taken less than two minutes to end. Finally she shook her head. “I, er,
think we have one in the back.”

“Good, can you get it please? I think I broke his wrist.”

The cashier nodded and scurried off, wondering if she had a crazy woman
on her hands. By the time she came back with the first aid kit, bat
wielding cook in tow, the two would-be robbers were sitting in chairs
brought over from the dining area and the crazy woman was standing with
her hand on the leader’s shoulder. By the look on his face the grip was
not too gentle. Two other patrons were standing a few feet away staring
at the scene with a mixture of awe and fear.

“What’s going on here?” the cook demanded.

“A poorly planned robbery attempt,” Ellie told him. “If you’ll hand me
that kit and some cardboard, or a magazine, I want to splint this wrist.”

The cook looked at her, took in the swelling in Colin’s wrist and the
pale face of his accomplice, laid his cricket bat against the counter and
turned to the cashier. “Give me the kit, Dena, and go get the old supply
catalog. It should be the right thickness.” Taking the kit he turned
back to the odd scene and chuckled. “Looks like you lads picked the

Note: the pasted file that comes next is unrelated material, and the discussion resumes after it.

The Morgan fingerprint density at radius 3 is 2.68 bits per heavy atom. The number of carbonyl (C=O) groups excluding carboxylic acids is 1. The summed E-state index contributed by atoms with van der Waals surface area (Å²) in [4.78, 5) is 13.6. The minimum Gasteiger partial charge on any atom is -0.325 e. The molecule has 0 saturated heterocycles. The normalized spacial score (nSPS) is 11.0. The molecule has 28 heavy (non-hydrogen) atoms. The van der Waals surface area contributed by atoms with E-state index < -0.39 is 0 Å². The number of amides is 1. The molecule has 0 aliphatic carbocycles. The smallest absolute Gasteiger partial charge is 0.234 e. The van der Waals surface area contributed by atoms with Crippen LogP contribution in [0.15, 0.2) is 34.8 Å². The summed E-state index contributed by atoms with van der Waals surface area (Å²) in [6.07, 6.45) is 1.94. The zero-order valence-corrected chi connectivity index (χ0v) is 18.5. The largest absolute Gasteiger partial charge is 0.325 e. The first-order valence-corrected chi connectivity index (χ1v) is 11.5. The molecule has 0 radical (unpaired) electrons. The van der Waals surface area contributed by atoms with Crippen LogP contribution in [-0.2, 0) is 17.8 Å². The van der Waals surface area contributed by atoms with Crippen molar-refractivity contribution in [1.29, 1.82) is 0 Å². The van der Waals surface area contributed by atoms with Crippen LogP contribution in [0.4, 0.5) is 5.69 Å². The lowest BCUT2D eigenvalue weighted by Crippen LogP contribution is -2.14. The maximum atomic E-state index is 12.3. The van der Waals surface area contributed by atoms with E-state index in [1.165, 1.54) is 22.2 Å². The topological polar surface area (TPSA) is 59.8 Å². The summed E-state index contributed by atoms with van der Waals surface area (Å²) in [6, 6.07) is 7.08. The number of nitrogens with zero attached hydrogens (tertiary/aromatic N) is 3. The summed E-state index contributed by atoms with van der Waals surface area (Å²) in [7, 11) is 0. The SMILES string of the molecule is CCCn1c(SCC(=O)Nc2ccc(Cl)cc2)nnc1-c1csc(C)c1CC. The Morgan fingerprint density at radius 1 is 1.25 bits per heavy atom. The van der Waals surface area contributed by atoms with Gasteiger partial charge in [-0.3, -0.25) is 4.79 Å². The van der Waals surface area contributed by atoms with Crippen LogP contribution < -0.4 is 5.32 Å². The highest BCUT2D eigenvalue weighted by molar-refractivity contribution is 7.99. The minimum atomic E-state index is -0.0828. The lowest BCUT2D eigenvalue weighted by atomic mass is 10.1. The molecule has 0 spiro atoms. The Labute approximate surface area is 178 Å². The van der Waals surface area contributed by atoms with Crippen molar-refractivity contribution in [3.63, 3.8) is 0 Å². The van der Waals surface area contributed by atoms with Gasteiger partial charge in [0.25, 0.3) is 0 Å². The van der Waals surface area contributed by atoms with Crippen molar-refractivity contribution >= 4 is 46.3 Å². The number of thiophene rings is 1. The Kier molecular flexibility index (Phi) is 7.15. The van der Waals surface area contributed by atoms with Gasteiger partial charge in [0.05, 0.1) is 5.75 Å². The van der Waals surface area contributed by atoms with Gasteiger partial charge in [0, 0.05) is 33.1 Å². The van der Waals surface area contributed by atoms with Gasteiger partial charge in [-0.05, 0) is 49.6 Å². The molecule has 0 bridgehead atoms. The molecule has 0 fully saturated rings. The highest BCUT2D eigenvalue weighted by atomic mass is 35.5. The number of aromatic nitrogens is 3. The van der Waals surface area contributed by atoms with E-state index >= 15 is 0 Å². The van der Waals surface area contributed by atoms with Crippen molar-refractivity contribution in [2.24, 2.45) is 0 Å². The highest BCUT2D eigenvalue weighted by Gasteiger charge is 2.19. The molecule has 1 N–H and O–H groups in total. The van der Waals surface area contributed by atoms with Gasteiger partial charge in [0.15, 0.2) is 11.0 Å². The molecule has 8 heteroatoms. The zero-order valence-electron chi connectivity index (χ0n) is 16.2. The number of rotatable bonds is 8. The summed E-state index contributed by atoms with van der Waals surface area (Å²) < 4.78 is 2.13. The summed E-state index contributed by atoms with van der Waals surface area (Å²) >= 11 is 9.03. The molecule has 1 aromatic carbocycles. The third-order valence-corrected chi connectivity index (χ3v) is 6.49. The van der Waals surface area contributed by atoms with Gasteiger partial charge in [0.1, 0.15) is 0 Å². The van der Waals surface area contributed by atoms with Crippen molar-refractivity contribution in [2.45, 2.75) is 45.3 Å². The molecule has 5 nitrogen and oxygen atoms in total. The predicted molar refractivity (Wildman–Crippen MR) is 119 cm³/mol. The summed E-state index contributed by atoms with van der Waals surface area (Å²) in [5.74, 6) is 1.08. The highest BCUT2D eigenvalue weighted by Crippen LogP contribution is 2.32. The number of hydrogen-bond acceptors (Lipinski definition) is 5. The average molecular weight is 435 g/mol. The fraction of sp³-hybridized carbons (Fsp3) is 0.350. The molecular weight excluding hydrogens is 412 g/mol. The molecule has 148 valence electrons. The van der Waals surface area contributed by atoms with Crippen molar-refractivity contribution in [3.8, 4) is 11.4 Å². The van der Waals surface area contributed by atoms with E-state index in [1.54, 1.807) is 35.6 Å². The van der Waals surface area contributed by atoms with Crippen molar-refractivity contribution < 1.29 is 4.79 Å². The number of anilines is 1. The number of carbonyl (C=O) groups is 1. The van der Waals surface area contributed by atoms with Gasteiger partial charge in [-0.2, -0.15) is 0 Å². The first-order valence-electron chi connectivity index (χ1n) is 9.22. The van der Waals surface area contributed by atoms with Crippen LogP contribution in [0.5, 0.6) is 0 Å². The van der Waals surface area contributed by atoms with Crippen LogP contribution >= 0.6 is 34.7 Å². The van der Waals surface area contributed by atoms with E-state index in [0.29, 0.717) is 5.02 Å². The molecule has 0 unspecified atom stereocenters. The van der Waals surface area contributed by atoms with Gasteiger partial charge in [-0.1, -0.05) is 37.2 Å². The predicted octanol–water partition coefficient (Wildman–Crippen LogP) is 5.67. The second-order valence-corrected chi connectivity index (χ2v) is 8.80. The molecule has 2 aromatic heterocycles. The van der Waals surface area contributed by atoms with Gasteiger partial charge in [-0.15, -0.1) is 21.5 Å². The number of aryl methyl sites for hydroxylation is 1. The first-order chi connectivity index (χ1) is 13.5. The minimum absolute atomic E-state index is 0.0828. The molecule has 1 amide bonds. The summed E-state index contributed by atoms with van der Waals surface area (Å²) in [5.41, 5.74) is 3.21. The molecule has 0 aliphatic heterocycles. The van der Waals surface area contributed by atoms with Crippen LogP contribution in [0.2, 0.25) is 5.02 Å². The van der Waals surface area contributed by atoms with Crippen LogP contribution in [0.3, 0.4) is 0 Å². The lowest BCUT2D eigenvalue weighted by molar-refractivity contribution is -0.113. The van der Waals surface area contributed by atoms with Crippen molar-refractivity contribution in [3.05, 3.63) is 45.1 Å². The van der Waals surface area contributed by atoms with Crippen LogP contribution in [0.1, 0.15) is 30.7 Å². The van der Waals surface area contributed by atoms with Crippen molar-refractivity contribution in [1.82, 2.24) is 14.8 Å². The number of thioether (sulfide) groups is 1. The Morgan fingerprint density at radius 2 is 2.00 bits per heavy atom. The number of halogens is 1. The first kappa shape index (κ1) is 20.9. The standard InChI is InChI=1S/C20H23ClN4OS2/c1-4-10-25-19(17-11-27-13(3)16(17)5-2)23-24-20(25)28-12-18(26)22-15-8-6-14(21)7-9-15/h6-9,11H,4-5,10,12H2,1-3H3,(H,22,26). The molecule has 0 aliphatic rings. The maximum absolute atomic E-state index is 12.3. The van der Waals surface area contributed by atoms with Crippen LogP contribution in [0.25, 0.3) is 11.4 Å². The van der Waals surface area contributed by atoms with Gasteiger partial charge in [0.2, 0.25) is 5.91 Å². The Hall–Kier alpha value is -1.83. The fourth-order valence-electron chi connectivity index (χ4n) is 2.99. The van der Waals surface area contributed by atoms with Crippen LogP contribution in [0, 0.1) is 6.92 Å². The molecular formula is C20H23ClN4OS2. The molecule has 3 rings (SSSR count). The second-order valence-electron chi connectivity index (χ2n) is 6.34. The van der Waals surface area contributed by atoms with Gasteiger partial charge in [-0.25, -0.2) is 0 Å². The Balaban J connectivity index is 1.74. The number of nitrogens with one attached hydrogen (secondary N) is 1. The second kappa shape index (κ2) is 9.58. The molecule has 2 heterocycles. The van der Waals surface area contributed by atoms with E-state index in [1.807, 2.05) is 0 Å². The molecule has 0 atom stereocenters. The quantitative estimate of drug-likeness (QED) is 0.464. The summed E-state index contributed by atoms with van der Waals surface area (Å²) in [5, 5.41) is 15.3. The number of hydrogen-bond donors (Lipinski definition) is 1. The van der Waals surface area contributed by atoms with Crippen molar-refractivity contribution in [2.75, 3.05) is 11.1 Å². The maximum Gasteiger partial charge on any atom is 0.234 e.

wrong person to fight with.”

Colin muttered something under his breath and received a cuff alongside
the head.

“I’d ask you want your mother would say if she heard you talking like
that,” Ellie told him, “but I get the feeling she wouldn’t care.”

The cook snorted softly and stepped between the two chairs. He handed
the kit to Ellie and put a heavy hand on the shoulders of both men.
“Right then, you do what you need to. These two will sit here like
gentlemen until the police arrive.”

Dena reappeared with the supply catalog and held it out to Ellie who took
it without turning around and started bending it to form a loose half
circle. A few moments later she had it around his wrist and was wrapping
a bandage around it. She felt him tense up as she tucked the end and
pinned it.

“Unless you want to see if I can break something else, stay still.”

The cook chuckled at her soft warning and leaned his weight onto their
shoulders. “You lads really should listen to the lady.”

The police arrive as she turned to check the other robber’s ribs. They
stopped in the doorway and looked at the unusual scene.

“Well now, Benton, what do you have here?”

“These two pillars of society decided to rob us and this young lady here